Foot-and-mouth disease hits Colombia

Contagious bovine disease threatens 17.79 billion dollars a year 


Colombia’s agriculture minister Mauricio Iragorri has had a tough couple of days due to the finding of the Foot-and-Mouth disease in at least four regions of the country: Tame (Arauca), San Faustino (Norte de Santander), and Tibacua and Yacopi (Cundinamarca). The event provoked the halt of meat exports from the South American nation and keeps an industry that counts for 6.3% of its national GDP in peril.

The Foot-and-Mouth disease is a type of contagious and, often terminal, viral illness that affects cloven-hoofed animals; it can either be transmitted sexually, through aspiration or orally. Its most common symptoms are blisters inside the mouth and sores on the feet giving origin to the name. The causes of the epidemic were disclosed by PANAFTOSA, the Latin American center against the Foot-and-Mouth disease; their findings conclude that the disorder entered the nation from Venezuela as bovine trafficking is exposed. The World Organization for Animal Health declared an export restriction of at least two months for the country as a result. This supply shock affects 450,000 ranchers and is expected to wipe out 2.9 billion dollars from the Colombian economy.

Foot-and-Mouth disease was last seen in the South American nation in 2009. Since then, efforts were made to vaccinate animals; the official statistics from Fedegan –the farmer’s union- revealed that as much as 2.500.000 or 98% of all the bovines in Colombia have been vaccinated. For this reason, the illness was unexpected. 

This event doesn’t just affect the nation, the interrupted exports will create a market imbalance in Chile, Peru and, most significantly, Russia, who buys 45% of the Colombian meat output; fallout is expected as the market theory states that once a producer fails to deliver the expected quality in an expected time, the buyer is likely to find a substitute for the input. The agriculture minister has implemented a series of measures in order to restore the trade, like meat transportation being closely monitored by land and air to decrease the chances of a pandemic, those who were found guilty for trafficking with black market bovines from Venezuela will have their property taken away, and there are a series of efforts regarding strategic vaccination and sacrifices to minimize the negative effects.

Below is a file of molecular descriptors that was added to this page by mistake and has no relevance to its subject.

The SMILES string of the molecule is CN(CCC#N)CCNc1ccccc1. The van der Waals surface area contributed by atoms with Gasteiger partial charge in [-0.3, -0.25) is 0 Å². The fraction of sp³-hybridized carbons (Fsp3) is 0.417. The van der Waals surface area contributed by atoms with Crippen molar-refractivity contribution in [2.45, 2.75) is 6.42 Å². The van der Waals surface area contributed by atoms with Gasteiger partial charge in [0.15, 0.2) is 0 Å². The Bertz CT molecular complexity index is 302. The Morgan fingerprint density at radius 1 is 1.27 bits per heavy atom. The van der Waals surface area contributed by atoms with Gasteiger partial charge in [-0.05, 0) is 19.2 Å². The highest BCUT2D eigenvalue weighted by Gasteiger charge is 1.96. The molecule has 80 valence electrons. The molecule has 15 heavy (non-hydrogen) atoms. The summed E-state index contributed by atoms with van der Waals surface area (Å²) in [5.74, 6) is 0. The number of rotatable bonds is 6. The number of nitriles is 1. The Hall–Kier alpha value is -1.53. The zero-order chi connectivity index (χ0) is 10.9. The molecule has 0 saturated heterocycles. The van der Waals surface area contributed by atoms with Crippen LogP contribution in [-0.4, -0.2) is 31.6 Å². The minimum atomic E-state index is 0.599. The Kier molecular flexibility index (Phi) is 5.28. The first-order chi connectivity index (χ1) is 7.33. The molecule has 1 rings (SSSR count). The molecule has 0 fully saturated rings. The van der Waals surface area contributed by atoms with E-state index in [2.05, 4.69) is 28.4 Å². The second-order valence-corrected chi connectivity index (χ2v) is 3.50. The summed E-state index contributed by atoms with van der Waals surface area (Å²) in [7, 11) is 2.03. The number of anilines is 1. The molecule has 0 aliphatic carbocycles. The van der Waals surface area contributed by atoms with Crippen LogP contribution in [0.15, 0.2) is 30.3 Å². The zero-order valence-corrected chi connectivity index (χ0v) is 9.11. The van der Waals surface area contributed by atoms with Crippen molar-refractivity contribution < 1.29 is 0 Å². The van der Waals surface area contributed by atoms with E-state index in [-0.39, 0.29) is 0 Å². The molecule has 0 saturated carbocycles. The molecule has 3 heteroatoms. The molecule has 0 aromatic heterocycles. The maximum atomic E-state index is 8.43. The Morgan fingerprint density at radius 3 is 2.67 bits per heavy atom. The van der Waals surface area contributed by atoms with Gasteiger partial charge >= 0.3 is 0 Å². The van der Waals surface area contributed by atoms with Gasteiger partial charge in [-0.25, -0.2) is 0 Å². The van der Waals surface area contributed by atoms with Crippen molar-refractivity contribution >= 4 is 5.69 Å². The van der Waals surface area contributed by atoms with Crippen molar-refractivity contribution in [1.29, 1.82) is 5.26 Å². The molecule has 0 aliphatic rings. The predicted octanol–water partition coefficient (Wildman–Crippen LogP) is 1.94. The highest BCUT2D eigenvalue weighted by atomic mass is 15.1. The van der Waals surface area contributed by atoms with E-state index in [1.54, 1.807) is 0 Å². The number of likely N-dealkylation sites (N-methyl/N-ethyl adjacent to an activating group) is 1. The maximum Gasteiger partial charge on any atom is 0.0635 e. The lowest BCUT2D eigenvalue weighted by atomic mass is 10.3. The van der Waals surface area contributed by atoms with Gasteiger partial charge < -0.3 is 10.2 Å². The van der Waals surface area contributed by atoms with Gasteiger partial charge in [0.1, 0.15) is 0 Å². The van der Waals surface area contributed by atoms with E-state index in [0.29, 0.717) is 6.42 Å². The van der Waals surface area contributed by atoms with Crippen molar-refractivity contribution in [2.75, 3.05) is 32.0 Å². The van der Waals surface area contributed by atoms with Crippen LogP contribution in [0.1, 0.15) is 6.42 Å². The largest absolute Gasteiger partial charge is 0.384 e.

Losing 1/6th of a year’s output, plus growing costs, may take many agents out of the market and affect a sensitive portion of the economy whose success is crucial in the midst of the famous peace process leaded by President Juan Manuel Santos.


Latin American Post | David Eduardo Rodríguez Acevedo

Copy edited by Susana Cicchetto

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